Weirdest Fossil Ever Found: Rare Jimbacrinus Crinoid Fossils Discovered in Western Australia, Dating Back an Astonishing 280 Million Years

An image that has recently gone viral on social media depicts a well-preserved set of fossils from a marine creature that lived 280 million years ago. But what was this animal exactly?

Image credit: FossilEra

The fossils in question are those of Jimbacrinus crinoids, or sea lilies, and were found in Western Australia. These marine creatures lived approximately 280 million years ago, during the Permian period, and their fossils provide valuable insights into the evolution and diversity of life on Earth.

The fossils were first brought to the attention of the wider public through an image that circulated widely on social media. The image shows them arranged in a pattern that suggests they had been buried in sedimentary rock in their natural habitat. The fossils were reportedly found near Gascoyne Junction, a remote area in Western Australia that is known for its geological diversity.

A similarly well-preserved set of fossils found near Gascoyne Junction, Australia. Image credit: Crystal World

When the Midwest Times investigated the origins of the image, they found that it had been posted on the website of a US-based fossil dealer. The dealer claimed that the fossils were legally obtained and could be sold to interested buyers. This raised some questions about the legal status of fossil collection and trade in Australia, where laws regarding the collection and sale of fossils vary from state to state.

David Gear, a representative from the Western Australian Museum, clarified the legal status of fossil collection in Western Australia. According to Gear, it is legal to collect and export fossils under certain circumstances, but collectors must obtain the necessary permits and follow guidelines for responsible fossil collecting. Gear also emphasized the importance of leaving fossils in their natural environment whenever possible, as they provide important scientific data about the history of life on Earth.

280-million-year-old Jimbacrinus crinoid found near Gascoyne Junction, Western Australia. Image credit: Matthew Bietz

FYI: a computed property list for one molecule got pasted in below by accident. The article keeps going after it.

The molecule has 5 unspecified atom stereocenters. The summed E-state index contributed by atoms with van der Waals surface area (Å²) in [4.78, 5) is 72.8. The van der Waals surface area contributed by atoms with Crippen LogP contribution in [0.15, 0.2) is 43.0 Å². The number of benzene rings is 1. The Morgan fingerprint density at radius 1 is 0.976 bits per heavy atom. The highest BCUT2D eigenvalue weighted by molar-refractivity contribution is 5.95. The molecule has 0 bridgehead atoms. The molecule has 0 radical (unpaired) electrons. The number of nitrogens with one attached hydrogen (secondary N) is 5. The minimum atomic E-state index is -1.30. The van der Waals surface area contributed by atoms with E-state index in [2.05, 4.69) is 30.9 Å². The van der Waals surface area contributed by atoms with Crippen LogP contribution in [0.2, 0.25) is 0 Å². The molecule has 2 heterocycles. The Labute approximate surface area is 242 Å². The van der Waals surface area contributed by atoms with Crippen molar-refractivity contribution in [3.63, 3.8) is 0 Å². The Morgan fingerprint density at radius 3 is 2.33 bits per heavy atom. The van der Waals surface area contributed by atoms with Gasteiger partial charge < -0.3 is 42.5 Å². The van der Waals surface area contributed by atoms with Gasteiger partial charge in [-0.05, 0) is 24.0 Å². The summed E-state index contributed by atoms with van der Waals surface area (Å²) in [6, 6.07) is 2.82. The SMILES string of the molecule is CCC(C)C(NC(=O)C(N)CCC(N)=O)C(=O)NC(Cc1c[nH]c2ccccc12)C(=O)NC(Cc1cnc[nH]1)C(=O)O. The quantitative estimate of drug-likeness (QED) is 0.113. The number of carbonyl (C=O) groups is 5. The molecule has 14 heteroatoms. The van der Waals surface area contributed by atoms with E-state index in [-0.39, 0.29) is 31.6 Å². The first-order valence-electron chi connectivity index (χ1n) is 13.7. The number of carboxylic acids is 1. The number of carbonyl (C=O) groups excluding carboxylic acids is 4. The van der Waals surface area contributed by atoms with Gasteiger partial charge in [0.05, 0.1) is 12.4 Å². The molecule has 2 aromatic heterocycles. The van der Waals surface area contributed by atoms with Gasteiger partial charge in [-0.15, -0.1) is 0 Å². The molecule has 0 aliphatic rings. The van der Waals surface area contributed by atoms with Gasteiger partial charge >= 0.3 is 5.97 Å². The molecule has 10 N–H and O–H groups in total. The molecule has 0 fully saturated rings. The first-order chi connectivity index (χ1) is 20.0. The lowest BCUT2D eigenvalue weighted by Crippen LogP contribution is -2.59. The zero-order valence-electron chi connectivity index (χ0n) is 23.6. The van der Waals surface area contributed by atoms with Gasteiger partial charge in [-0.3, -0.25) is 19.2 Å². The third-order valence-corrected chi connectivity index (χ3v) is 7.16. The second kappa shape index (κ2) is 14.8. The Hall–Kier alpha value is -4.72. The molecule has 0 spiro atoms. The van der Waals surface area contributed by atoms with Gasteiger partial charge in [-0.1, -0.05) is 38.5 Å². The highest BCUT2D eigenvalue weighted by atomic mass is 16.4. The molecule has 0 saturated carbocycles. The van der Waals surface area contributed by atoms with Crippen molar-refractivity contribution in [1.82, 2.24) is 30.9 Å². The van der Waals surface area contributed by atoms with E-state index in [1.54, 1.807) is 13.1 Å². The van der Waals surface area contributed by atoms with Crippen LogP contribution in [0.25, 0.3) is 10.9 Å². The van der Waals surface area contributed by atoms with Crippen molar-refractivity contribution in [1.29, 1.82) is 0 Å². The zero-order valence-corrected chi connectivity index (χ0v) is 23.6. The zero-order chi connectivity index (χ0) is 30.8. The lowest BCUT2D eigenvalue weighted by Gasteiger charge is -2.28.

The alien-looking fossils of Jimbacrinus bostocki crinoids – which were once abundant in the shallow seas that covered much of Western Australia during the Permian period – were first discovered in 1949 by the manager of Jimba Jimba cattle station, for which the genus was named. Mr. J Bostock (after whom the species itself was named) found the fossils in the Cundlego Formation, a sandstone formation created by flooding and storm event deposition during the Early Permian period approximately 275 million years ago.

This deposit was found along a dry creek bed and contained the fossilized remains of numerous species that resided on the sea floor during that era. Interestingly, these fossils are usually found complete and have not been uncovered in any other location.

Signs near Gasocyne Junction in the Australian Outback, where the fossils were found. Image credit: Calistemon

The fossil deposit near Gasocyne Junction provides a glimpse into the extinction events of the Permian Period, at the end of which the “Great Dying” occurred. This was the largest and most severe of the five known mass extinction events throughout recorded geological time, causing more than 90% of all marine species to vanish from the fossil record. The rising global temperatures led to warmer and more acidic waters, increased methane and metal levels, and a severe drop in oxygen levels in waters made it difficult for marine animals to survive. Still, a small proportion of crinoids managed to survive the extinction event, and over 600 species exist today.

FUN FACT: Crinoid fossils were the inspiration for the Sentinels in the Matrix Movies. Although the Sentinels initially had several functions, they eventually evolved into robotic killing machines that scoured the underground metropolis in search of humans and Zion ships, serving the Matrix’s agenda.

Illustration by PIDJY – 2003

The Jimbacrinus crinoids found near Gascoyne Junction are particularly noteworthy for their excellent preservation, which may enable scientists to study their soft tissues and internal structures in greater detail.


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